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Acute kidney injury common in kids with cancer

11 May 2019

Acute kidney injury (AKI) commonly occurs within a year after cancer diagnosis in paediatric patients and is tied to long-term deteriorations in renal function, a recent study has found.

Researchers retrospectively reviewed the medical records of 1,868 children (1,059 males) who were diagnosed with cancer at a median age of 7.9 years. The Kidney Disease: Improving Global Outcomes criteria was used to assess AKI; impaired renal function was defined as proteinuria and an estimated glomerular filtration rate <90 mL/min/1.73 m2.

More than half (52.6 percent; n=983) of the patients developed a total of 1,864 AKI episodes in the first year after cancer diagnosis. The cumulative incidence rates at 2 weeks, 3 months and 1 year after diagnosis were 28.19 percent, 39.6 percent and 53.6 percent respectively. Children with acute myeloid leukaemia (AML; 88.4 percent) and acute lymphoblastic leukaemia (ALL; 77.2 percent) had the highest 1-year cumulative AKI incidence rates.

Almost half (46.1 percent; n=860) of all AKI episodes were stage 1, while 38.3 percent (n=714) were stage 2 and 15.6 percent (n=290) were stage 3. The 1-year cumulative incidence rate of stage 3 AKI was 12.3 percent, and this was highest in those with ALL (27.9 percent) and lowest in patients with Wilms tumour (2.1 percent).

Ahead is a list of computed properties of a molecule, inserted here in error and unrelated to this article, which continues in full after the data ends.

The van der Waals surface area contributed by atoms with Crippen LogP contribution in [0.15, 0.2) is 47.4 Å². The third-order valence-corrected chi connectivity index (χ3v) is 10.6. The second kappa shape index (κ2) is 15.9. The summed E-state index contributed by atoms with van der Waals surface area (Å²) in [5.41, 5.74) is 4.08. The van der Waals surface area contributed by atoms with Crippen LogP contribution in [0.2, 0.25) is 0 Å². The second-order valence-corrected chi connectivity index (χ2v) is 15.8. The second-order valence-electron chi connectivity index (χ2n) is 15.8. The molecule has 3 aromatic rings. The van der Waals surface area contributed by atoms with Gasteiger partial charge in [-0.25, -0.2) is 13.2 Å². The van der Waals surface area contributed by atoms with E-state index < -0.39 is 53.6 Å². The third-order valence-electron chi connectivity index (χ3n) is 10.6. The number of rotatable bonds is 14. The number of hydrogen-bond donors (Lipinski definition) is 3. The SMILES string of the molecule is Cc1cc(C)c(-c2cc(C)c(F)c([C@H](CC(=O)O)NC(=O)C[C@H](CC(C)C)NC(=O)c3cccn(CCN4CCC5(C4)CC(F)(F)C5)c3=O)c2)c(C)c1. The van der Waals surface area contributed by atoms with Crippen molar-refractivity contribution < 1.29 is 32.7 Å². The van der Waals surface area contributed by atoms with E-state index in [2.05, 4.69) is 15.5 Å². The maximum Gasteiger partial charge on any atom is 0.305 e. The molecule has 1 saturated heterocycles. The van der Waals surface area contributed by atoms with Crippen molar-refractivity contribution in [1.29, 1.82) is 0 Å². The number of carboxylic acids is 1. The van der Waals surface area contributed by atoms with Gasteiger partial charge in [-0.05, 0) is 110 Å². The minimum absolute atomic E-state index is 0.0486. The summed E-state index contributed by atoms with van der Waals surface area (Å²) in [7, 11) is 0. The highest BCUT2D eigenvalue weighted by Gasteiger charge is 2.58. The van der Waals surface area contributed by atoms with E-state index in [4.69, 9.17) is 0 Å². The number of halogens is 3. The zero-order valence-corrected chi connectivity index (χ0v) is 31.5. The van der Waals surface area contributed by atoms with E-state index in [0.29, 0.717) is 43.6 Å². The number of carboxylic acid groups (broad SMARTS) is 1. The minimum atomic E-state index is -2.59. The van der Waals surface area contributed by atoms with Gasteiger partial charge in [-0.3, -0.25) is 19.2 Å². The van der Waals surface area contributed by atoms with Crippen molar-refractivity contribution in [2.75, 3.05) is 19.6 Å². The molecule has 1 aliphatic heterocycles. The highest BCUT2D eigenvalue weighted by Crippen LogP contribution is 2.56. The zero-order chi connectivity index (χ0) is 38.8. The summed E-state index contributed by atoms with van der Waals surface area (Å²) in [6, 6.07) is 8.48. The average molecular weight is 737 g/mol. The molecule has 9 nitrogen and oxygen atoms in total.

Analysis of long-term renal outcomes was performed in 1,096 participants. After a median follow-up of 5.17 years, the median eGFR was 107.63 mL/min/1.73 m2. A total of 248 participants (22.6 percent) had eGFR <90 mL/min/1.73 m2 and were thus determined to have impaired renal function. Multivariable analysis revealed that having more than four AKI episodes was a significant risk factor for renal impairment.

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Most Read Articles
6 days ago
In patients with type 2 diabetes, obesity may be protective against vision-threatening diabetic retinopathy, a recent Korea study has shown.
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The aromatase inhibitor anastrozole shows promise in the treatment of children with congenital adrenal hyperplasia, reducing bone age advancement without adversely affecting bone mineral density and visceral adipose tissue, as shown in a recent study.
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